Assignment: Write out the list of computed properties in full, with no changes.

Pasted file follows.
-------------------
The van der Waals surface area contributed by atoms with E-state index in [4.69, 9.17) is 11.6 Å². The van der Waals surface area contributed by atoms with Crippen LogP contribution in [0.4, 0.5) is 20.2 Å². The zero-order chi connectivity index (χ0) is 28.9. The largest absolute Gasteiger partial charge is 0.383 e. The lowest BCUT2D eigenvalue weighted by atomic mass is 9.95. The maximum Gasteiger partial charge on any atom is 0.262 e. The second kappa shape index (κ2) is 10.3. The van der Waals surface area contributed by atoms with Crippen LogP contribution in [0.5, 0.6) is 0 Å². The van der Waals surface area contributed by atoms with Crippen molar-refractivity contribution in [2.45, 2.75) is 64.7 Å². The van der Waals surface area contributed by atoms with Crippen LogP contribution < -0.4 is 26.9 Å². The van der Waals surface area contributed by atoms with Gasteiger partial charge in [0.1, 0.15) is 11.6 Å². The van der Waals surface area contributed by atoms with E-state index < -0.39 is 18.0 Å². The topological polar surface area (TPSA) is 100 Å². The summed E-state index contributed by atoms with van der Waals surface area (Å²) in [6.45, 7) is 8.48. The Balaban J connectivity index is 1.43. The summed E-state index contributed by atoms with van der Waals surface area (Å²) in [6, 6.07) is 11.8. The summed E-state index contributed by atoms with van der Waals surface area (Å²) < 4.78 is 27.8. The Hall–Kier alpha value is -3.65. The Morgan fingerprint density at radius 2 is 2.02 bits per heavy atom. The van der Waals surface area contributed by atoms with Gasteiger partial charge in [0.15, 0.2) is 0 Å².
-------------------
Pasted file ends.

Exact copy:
The van der Waals surface area contributed by atoms with E-state index in [4.69, 9.17) is 11.6 Å². The van der Waals surface area contributed by atoms with Crippen LogP contribution in [0.4, 0.5) is 20.2 Å². The zero-order chi connectivity index (χ0) is 28.9. The largest absolute Gasteiger partial charge is 0.383 e. The lowest BCUT2D eigenvalue weighted by atomic mass is 9.95. The maximum Gasteiger partial charge on any atom is 0.262 e. The second kappa shape index (κ2) is 10.3. The van der Waals surface area contributed by atoms with Crippen LogP contribution in [0.5, 0.6) is 0 Å². The van der Waals surface area contributed by atoms with Crippen molar-refractivity contribution in [2.45, 2.75) is 64.7 Å². The van der Waals surface area contributed by atoms with Crippen LogP contribution < -0.4 is 26.9 Å². The van der Waals surface area contributed by atoms with Gasteiger partial charge in [0.1, 0.15) is 11.6 Å². The van der Waals surface area contributed by atoms with E-state index < -0.39 is 18.0 Å². The topological polar surface area (TPSA) is 100 Å². The summed E-state index contributed by atoms with van der Waals surface area (Å²) in [6.45, 7) is 8.48. The Balaban J connectivity index is 1.43. The summed E-state index contributed by atoms with van der Waals surface area (Å²) in [6, 6.07) is 11.8. The summed E-state index contributed by atoms with van der Waals surface area (Å²) < 4.78 is 27.8. The Hall–Kier alpha value is -3.65. The Morgan fingerprint density at radius 2 is 2.02 bits per heavy atom. The van der Waals surface area contributed by atoms with Gasteiger partial charge in [0.15, 0.2) is 0 Å².